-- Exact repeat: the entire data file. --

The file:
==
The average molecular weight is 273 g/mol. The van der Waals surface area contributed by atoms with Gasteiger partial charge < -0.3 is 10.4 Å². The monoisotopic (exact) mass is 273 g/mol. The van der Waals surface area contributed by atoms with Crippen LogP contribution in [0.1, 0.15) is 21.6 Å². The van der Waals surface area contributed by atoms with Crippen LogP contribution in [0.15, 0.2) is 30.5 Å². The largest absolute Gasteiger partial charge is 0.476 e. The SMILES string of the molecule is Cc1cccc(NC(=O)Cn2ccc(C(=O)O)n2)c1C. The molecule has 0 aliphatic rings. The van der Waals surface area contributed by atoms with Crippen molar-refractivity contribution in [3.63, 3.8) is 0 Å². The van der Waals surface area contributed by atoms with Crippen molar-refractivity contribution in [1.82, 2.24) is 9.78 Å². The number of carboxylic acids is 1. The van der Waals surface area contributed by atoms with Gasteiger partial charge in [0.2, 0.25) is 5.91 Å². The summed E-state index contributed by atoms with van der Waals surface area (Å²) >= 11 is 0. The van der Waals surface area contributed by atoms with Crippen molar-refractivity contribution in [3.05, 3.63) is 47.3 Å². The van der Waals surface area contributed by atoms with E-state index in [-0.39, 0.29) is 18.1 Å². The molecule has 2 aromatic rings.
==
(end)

The average molecular weight is 273 g/mol. The van der Waals surface area contributed by atoms with Gasteiger partial charge < -0.3 is 10.4 Å². The monoisotopic (exact) mass is 273 g/mol. The van der Waals surface area contributed by atoms with Crippen LogP contribution in [0.1, 0.15) is 21.6 Å². The van der Waals surface area contributed by atoms with Crippen LogP contribution in [0.15, 0.2) is 30.5 Å². The largest absolute Gasteiger partial charge is 0.476 e. The SMILES string of the molecule is Cc1cccc(NC(=O)Cn2ccc(C(=O)O)n2)c1C. The molecule has 0 aliphatic rings. The van der Waals surface area contributed by atoms with Crippen molar-refractivity contribution in [3.63, 3.8) is 0 Å². The van der Waals surface area contributed by atoms with Crippen molar-refractivity contribution in [1.82, 2.24) is 9.78 Å². The number of carboxylic acids is 1. The van der Waals surface area contributed by atoms with Gasteiger partial charge in [0.2, 0.25) is 5.91 Å². The summed E-state index contributed by atoms with van der Waals surface area (Å²) >= 11 is 0. The van der Waals surface area contributed by atoms with Crippen molar-refractivity contribution in [3.05, 3.63) is 47.3 Å². The van der Waals surface area contributed by atoms with E-state index in [-0.39, 0.29) is 18.1 Å². The molecule has 2 aromatic rings.